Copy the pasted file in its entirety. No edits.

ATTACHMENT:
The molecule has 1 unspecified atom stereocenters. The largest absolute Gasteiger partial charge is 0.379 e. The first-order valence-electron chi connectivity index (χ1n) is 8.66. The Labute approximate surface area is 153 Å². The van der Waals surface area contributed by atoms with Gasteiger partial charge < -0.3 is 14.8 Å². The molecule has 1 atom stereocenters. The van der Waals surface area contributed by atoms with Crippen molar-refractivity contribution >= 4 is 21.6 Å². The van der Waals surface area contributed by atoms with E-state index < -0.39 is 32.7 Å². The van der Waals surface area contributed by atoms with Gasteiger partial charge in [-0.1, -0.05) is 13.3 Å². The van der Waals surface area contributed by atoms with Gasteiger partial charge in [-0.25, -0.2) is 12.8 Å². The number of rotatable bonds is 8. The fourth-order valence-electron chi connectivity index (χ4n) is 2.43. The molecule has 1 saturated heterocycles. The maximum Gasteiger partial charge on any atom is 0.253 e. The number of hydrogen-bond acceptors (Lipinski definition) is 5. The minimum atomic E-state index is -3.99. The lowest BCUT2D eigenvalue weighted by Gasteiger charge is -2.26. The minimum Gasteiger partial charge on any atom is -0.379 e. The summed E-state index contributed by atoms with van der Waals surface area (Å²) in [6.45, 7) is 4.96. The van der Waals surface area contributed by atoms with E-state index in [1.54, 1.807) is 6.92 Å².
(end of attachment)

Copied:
The molecule has 1 unspecified atom stereocenters. The largest absolute Gasteiger partial charge is 0.379 e. The first-order valence-electron chi connectivity index (χ1n) is 8.66. The Labute approximate surface area is 153 Å². The van der Waals surface area contributed by atoms with Gasteiger partial charge < -0.3 is 14.8 Å². The molecule has 1 atom stereocenters. The van der Waals surface area contributed by atoms with Crippen molar-refractivity contribution >= 4 is 21.6 Å². The van der Waals surface area contributed by atoms with E-state index < -0.39 is 32.7 Å². The van der Waals surface area contributed by atoms with Gasteiger partial charge in [-0.1, -0.05) is 13.3 Å². The van der Waals surface area contributed by atoms with Gasteiger partial charge in [-0.25, -0.2) is 12.8 Å². The number of rotatable bonds is 8. The fourth-order valence-electron chi connectivity index (χ4n) is 2.43. The molecule has 1 saturated heterocycles. The maximum Gasteiger partial charge on any atom is 0.253 e. The number of hydrogen-bond acceptors (Lipinski definition) is 5. The minimum atomic E-state index is -3.99. The lowest BCUT2D eigenvalue weighted by Gasteiger charge is -2.26. The minimum Gasteiger partial charge on any atom is -0.379 e. The summed E-state index contributed by atoms with van der Waals surface area (Å²) in [6.45, 7) is 4.96. The van der Waals surface area contributed by atoms with E-state index in [1.54, 1.807) is 6.92 Å².